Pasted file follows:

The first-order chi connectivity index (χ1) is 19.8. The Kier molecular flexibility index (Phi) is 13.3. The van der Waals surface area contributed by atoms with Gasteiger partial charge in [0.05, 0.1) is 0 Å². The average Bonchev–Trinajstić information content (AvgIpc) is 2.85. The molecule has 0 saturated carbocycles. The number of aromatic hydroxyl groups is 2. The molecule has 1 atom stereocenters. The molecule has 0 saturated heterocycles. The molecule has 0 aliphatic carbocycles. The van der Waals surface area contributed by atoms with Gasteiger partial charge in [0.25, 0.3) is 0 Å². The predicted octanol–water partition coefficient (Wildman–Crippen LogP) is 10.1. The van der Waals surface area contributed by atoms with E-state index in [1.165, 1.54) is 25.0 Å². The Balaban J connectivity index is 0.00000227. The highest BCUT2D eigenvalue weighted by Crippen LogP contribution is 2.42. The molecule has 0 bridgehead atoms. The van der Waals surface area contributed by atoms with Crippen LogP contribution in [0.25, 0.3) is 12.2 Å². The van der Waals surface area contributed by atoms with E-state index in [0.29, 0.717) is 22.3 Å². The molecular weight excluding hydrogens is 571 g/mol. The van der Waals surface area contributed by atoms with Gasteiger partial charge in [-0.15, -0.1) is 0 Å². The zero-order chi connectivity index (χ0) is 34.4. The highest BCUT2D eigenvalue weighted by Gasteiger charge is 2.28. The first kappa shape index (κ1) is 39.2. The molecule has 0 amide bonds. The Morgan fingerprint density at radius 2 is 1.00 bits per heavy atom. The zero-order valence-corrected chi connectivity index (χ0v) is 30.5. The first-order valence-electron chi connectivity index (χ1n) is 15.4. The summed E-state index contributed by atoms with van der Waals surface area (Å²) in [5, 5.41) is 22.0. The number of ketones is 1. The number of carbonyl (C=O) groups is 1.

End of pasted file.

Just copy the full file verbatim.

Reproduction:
The first-order chi connectivity index (χ1) is 19.8. The Kier molecular flexibility index (Phi) is 13.3. The van der Waals surface area contributed by atoms with Gasteiger partial charge in [0.05, 0.1) is 0 Å². The average Bonchev–Trinajstić information content (AvgIpc) is 2.85. The molecule has 0 saturated carbocycles. The number of aromatic hydroxyl groups is 2. The molecule has 1 atom stereocenters. The molecule has 0 saturated heterocycles. The molecule has 0 aliphatic carbocycles. The van der Waals surface area contributed by atoms with Gasteiger partial charge in [0.25, 0.3) is 0 Å². The predicted octanol–water partition coefficient (Wildman–Crippen LogP) is 10.1. The van der Waals surface area contributed by atoms with E-state index in [1.165, 1.54) is 25.0 Å². The Balaban J connectivity index is 0.00000227. The highest BCUT2D eigenvalue weighted by Crippen LogP contribution is 2.42. The molecule has 0 bridgehead atoms. The van der Waals surface area contributed by atoms with Crippen LogP contribution in [0.25, 0.3) is 12.2 Å². The van der Waals surface area contributed by atoms with E-state index in [0.29, 0.717) is 22.3 Å². The molecular weight excluding hydrogens is 571 g/mol. The van der Waals surface area contributed by atoms with Gasteiger partial charge in [-0.15, -0.1) is 0 Å². The zero-order chi connectivity index (χ0) is 34.4. The highest BCUT2D eigenvalue weighted by Gasteiger charge is 2.28. The first kappa shape index (κ1) is 39.2. The molecule has 0 amide bonds. The Morgan fingerprint density at radius 2 is 1.00 bits per heavy atom. The zero-order valence-corrected chi connectivity index (χ0v) is 30.5. The first-order valence-electron chi connectivity index (χ1n) is 15.4. The summed E-state index contributed by atoms with van der Waals surface area (Å²) in [5, 5.41) is 22.0. The number of ketones is 1. The number of carbonyl (C=O) groups is 1.